Get there a bit early so you can hand her over to the teacher. The teacher can't do much if there are 18 other kids milling around needing attention, but if you come in 15 minutes early, she might be able to sit with your dd on her lap while you leave. Then you're not abandoning her, you're handing her over to another competent caregiver. It's an important lesson for both of you to learn.

Leave after you've handed her over. Have confidence that your daughter will be OK.

If your daughter settles down after an initial period of unhappiness, then she'll be fine. If she's unhappy all day, you might want to look at other solutions.

But for most kids, it's not being away from mom/dad that's the problem it's the separation. That's why leaving once the teacher has her is a good idea. Otherwise what you're doing is stretching out the separation time, which is torture for everyone.

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#8 of 12 Old 08-31-2010, 10:27 AM
 
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I took the withdraw and homeschool option. Being locked away from me really freaked ds out. He was beginning to show signs of depression, not eating or sleeping well, counting the hours until he'd have to go to school, etc. Until he started school, he never cried unless he was hurt so I took that as a pretty serious expression of the environment not being right for him at that time of his life.

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#9 of 12 Old 08-31-2010, 11:36 AM
 
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you will also see this same behaviour starting first grade.

there is a lot of anxiety in these two years starting school. not so much in second grade.

gosh mama i can imagine how heart wrenching this must be. and even more leaving your child crying. i have a spirited dd so by her crying i can tell if its a 'i am scared right now' cry or its a I DONT WANT THIS cry.

what i would do is tell the teacher you will remain in the building for half an hour. if at the end of that dd is still crying then you would go get her. if she had stopped you would go home. i hope you can manage that with ds.

also i would advice you to try and see if you can volunteer in class. a lot of moms volunteered with their little ones. it will truly help with your child's adjustment.

if all this fails then you know your child is still not ready for school.

for my dd the first month i would tell her i would be hanging around school for an hour (i really didnt - we lived only 10 mins away) and if she really didnt want to be in class she could call me and i'd go pick her up. THAT meant a lot to her. and gave her the courage to 'try' school. both K and 1st though she had awesome teachers. we also took 'happy days' away from school to give her the mental break she needed. her teacher knew that and fully supported it.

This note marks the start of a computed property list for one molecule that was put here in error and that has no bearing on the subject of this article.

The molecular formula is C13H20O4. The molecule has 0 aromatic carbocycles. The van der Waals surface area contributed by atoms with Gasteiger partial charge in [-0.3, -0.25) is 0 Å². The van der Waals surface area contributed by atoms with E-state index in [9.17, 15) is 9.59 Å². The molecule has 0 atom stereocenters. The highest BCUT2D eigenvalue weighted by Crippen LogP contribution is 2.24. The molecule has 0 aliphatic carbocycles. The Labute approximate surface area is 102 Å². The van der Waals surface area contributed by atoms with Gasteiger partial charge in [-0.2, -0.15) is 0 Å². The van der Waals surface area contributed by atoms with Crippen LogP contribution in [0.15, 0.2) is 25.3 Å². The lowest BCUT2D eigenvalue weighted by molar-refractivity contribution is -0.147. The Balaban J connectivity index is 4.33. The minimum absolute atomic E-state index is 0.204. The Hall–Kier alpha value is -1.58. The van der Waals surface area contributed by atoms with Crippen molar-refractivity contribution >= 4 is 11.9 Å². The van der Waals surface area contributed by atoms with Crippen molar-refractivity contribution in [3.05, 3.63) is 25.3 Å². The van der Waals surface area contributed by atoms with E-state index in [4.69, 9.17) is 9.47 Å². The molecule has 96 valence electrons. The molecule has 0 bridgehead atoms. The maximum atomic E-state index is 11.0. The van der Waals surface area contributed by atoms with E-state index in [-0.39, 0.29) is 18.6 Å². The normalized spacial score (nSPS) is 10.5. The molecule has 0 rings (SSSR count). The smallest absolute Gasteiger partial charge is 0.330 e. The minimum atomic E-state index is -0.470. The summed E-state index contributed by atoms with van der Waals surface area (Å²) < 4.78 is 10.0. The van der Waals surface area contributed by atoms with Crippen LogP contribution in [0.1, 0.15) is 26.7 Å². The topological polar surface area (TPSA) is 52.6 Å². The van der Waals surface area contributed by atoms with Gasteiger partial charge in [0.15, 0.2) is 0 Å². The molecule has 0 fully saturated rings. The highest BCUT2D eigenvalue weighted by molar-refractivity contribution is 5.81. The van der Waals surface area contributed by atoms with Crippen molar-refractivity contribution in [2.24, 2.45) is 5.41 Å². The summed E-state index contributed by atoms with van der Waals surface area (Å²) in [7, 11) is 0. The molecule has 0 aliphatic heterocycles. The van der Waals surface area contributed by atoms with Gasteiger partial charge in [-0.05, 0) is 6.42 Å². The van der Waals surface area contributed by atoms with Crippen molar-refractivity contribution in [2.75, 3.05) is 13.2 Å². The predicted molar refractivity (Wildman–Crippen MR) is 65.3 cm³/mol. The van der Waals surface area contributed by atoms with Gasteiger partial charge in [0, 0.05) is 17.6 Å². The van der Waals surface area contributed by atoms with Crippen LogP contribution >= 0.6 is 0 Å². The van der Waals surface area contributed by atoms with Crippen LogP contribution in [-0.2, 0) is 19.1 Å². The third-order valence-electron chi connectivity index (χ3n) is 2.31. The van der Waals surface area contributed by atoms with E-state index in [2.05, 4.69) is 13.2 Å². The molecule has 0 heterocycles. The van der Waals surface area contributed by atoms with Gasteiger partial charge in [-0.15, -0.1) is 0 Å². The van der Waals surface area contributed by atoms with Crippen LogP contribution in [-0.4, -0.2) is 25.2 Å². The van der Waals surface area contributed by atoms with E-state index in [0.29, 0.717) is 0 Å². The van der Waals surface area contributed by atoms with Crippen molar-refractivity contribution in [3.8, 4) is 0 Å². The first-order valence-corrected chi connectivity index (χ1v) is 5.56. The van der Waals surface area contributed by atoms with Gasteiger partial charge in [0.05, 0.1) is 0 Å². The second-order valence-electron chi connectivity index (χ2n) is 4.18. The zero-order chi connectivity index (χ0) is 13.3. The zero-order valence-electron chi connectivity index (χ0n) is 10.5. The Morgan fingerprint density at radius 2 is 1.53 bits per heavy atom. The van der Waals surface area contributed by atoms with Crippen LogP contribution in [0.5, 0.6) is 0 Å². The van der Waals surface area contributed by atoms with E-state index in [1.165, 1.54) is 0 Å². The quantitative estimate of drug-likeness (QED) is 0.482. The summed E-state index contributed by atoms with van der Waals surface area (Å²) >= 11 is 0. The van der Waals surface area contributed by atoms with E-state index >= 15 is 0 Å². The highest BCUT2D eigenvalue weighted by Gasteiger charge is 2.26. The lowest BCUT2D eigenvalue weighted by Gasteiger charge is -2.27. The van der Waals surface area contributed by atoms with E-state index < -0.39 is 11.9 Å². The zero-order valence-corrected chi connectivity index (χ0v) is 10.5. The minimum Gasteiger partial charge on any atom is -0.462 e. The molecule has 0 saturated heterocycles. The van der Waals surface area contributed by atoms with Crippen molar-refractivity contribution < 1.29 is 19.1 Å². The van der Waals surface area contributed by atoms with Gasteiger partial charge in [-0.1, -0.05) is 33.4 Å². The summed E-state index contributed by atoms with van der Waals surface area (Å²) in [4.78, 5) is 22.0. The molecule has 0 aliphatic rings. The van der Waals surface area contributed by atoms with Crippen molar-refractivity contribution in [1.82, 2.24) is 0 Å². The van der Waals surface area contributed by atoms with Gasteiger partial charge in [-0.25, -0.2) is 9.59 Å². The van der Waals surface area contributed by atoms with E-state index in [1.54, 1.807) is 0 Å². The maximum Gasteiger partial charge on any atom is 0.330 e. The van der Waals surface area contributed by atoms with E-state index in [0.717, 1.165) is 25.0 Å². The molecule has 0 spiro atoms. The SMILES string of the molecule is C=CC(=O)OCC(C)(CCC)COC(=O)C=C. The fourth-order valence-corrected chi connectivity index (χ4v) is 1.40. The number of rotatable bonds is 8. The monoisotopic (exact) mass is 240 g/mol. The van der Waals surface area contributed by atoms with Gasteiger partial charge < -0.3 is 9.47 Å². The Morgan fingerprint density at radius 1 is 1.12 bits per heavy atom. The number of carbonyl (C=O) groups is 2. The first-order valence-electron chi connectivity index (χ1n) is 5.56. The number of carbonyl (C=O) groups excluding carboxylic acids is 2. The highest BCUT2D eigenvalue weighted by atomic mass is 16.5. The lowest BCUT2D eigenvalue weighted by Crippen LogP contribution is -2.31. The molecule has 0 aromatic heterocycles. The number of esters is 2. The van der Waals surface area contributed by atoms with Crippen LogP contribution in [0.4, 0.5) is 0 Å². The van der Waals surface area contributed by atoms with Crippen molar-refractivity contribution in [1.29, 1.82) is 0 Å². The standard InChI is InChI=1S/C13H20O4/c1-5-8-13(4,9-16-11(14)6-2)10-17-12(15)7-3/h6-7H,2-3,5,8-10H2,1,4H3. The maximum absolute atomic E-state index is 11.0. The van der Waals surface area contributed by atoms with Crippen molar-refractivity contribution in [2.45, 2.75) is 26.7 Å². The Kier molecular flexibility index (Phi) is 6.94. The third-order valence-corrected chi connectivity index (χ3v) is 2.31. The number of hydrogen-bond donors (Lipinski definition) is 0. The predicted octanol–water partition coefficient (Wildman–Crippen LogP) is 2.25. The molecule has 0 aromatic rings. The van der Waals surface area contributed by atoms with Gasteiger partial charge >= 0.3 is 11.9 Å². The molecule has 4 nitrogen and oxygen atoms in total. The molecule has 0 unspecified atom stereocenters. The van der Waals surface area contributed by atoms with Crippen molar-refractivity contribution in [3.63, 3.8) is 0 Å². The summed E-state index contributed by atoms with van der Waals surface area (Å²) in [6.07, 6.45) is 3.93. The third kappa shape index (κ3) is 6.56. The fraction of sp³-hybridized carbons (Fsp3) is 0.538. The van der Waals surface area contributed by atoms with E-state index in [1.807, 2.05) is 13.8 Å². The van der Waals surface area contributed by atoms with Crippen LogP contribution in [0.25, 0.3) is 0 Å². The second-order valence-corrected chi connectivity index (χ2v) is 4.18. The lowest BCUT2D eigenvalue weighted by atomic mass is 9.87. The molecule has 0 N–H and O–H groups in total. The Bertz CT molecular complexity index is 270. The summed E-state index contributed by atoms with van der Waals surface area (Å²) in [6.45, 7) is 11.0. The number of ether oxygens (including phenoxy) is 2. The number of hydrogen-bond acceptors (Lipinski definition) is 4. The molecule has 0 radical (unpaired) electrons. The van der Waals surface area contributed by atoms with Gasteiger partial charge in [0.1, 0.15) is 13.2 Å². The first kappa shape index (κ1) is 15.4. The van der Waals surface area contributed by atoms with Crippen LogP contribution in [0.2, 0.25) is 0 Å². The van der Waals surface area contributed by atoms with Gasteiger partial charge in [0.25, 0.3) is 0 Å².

is your dd also getting enough rest? i remember my dd used to be SOOO TIRED the first month or so of school. i sent her to bed extra early.

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#10 of 12 Old 08-31-2010, 10:22 PM
 
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This was my dd last year (good first week - then hanging, crying the second) and she had been in ft daycare for over a year already

in addition to conveying the attitude of "you are fine - have fun" my dd thrived on the good bye ritual - knowing before how the separation is going to take place is huge - I told her we would do three kisses and three hugs and b/c she's the consummate negotiator she said 'no - four' and that was it (tried this after 3 or so days of tears and hanging on/not wanting me to go) we did it everyday for nearly the entire year - but no more tears
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#11 of 12 Old 09-01-2010, 09:23 AM
 
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I would be cheery and walk away, but before that I would have a quiet talk with her--the night before--the prepare her. Let her know that she needs to go to school, that you both know nothing bad will happen to her there, that there are fun things she will do and learn there--and she needs to be very brave and walk in by herself.
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#12 of 12 Old 09-01-2010, 10:31 AM
 
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Does she need to go to school? I only ask because it makes a big difference in how you handle things, I think.

My older dd happily went of to preschool at 2. My younger dd, at nearly 6, is still often not thrilled about separating from me.

Kids are different, and some really aren't ready for school--especially full-time school--at 5. Others just need an extra nudge to help them get over that hump.

Only you can figure out which category your child fits into. Trust your instincts, listen to your own voice, listen to your child, and proceed with that.

(But personally, the idea that they would lock her in the classroom so she couldn't "escape" back to you is pretty appalling.)